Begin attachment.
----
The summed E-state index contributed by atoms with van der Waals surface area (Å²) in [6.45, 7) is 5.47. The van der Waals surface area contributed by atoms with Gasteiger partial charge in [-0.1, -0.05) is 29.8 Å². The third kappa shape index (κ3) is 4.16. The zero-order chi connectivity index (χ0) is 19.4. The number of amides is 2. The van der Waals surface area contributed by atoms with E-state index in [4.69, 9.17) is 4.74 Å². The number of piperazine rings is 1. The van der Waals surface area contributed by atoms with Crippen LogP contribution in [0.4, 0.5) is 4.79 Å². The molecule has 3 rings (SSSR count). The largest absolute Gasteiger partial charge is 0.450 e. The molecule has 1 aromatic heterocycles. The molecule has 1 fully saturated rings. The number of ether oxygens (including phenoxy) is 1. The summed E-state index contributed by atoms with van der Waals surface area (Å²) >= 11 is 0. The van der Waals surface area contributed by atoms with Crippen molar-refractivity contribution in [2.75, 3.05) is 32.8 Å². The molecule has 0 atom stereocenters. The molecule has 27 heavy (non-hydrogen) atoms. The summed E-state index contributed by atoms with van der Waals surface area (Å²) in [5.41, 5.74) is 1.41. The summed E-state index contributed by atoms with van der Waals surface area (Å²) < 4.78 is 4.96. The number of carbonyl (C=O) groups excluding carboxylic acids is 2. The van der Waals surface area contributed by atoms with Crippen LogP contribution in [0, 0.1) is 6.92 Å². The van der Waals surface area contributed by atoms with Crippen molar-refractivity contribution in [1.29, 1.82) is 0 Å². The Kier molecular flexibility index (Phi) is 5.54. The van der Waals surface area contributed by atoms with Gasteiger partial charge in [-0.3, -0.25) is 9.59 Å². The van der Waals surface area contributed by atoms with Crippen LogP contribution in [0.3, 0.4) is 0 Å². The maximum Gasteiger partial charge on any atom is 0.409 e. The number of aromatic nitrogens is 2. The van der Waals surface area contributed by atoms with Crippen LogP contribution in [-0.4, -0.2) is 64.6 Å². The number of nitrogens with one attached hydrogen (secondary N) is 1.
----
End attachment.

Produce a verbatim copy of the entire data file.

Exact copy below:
The summed E-state index contributed by atoms with van der Waals surface area (Å²) in [6.45, 7) is 5.47. The van der Waals surface area contributed by atoms with Gasteiger partial charge in [-0.1, -0.05) is 29.8 Å². The third kappa shape index (κ3) is 4.16. The zero-order chi connectivity index (χ0) is 19.4. The number of amides is 2. The van der Waals surface area contributed by atoms with E-state index in [4.69, 9.17) is 4.74 Å². The number of piperazine rings is 1. The van der Waals surface area contributed by atoms with Crippen LogP contribution in [0.4, 0.5) is 4.79 Å². The molecule has 3 rings (SSSR count). The largest absolute Gasteiger partial charge is 0.450 e. The molecule has 1 aromatic heterocycles. The molecule has 1 fully saturated rings. The number of ether oxygens (including phenoxy) is 1. The summed E-state index contributed by atoms with van der Waals surface area (Å²) >= 11 is 0. The van der Waals surface area contributed by atoms with Crippen molar-refractivity contribution in [2.75, 3.05) is 32.8 Å². The molecule has 0 atom stereocenters. The molecule has 27 heavy (non-hydrogen) atoms. The summed E-state index contributed by atoms with van der Waals surface area (Å²) in [5.41, 5.74) is 1.41. The summed E-state index contributed by atoms with van der Waals surface area (Å²) < 4.78 is 4.96. The number of carbonyl (C=O) groups excluding carboxylic acids is 2. The van der Waals surface area contributed by atoms with Crippen LogP contribution in [0, 0.1) is 6.92 Å². The van der Waals surface area contributed by atoms with Crippen molar-refractivity contribution in [1.29, 1.82) is 0 Å². The Kier molecular flexibility index (Phi) is 5.54. The van der Waals surface area contributed by atoms with Gasteiger partial charge in [-0.3, -0.25) is 9.59 Å². The van der Waals surface area contributed by atoms with Crippen LogP contribution in [0.3, 0.4) is 0 Å². The maximum Gasteiger partial charge on any atom is 0.409 e. The number of aromatic nitrogens is 2. The van der Waals surface area contributed by atoms with Crippen LogP contribution in [-0.4, -0.2) is 64.6 Å². The number of nitrogens with one attached hydrogen (secondary N) is 1.